Western Resource Advocates

Courtesy: / Kennecott Utah Copper

Environmental groups are applauding Rio Tinto’s decision to scrap its permit for a new rock crushing plant at Kennecott's copper mine.

Judy Fahys/KUER

Environmental groups have ideas for regulators about cutting the industrial emissions that contribute to Utah’s winter pollution.

The Utah Physicians for a Healthy Environment, HEAL Utah and Western Resource Advocates say air pollution harms quality of life in Utah too much of the time.

“Folks in Utah know this because your kinds can’t go out and play on the playground,” says Joan Clayburgh, spokeswoman for Western Resource Advocates. “Our grandparents and our parents and the elderly are told maybe not to go out during the day. This is our right to have clean air.”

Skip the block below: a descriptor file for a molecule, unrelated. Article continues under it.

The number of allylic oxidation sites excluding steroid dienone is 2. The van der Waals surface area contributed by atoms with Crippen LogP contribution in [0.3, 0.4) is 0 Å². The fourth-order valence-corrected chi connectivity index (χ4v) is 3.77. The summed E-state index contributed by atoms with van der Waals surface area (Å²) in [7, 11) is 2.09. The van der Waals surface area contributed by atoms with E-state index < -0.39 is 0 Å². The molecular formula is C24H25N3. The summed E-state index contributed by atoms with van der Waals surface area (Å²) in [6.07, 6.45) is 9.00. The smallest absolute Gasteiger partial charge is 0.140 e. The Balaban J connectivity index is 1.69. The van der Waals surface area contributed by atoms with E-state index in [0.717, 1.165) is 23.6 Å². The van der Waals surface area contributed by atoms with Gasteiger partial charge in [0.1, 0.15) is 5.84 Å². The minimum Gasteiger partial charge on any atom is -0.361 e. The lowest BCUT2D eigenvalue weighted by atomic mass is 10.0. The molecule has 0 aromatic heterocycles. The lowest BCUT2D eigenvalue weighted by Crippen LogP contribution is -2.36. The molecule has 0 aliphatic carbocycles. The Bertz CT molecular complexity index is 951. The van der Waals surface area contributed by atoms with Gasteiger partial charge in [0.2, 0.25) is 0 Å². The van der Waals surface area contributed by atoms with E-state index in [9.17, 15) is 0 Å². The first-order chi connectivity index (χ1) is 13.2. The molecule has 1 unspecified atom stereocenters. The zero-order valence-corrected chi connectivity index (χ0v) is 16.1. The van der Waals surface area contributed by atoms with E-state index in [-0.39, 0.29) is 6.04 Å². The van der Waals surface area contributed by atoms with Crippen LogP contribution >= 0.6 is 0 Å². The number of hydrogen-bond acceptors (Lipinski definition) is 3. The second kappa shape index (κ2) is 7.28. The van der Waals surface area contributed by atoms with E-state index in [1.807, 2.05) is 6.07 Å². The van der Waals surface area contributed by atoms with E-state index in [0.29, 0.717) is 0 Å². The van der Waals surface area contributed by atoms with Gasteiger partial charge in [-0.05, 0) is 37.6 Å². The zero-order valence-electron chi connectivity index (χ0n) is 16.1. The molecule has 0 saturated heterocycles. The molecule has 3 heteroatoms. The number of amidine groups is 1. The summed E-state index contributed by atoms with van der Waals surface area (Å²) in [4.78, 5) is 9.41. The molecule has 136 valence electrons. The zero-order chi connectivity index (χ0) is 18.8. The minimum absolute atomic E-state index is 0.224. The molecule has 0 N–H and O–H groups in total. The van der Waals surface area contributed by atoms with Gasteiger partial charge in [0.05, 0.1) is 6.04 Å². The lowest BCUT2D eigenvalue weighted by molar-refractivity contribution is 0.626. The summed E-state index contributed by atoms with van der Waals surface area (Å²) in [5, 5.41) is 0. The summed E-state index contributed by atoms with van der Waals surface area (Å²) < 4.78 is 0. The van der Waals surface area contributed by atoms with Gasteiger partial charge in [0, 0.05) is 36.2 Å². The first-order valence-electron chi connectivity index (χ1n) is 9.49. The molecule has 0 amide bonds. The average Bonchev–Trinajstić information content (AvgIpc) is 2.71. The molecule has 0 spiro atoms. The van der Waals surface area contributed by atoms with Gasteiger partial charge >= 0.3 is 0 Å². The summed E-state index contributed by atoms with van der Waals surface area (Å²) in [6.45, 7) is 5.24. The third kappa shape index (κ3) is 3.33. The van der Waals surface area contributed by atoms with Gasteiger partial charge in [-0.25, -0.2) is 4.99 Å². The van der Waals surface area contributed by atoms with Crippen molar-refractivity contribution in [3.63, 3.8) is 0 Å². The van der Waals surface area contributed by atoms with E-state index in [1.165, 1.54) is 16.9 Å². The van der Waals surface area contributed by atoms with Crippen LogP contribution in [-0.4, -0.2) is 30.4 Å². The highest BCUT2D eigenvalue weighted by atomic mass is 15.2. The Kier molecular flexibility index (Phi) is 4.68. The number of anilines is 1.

Aberdeen National Laboratory

  An environmental group says developing oil shale in the West would require enormous amounts of water – and it’s pointing to a recent court case to back up its argument.

A court settlement last week between Western Resource Advocates and Chevron resulted in the disclosure that Chevron’s plan for developing oil shale in Colorado would require up to 120-thousand acre-feet of water annually.  That’s more water than Salt Lake City uses in a year.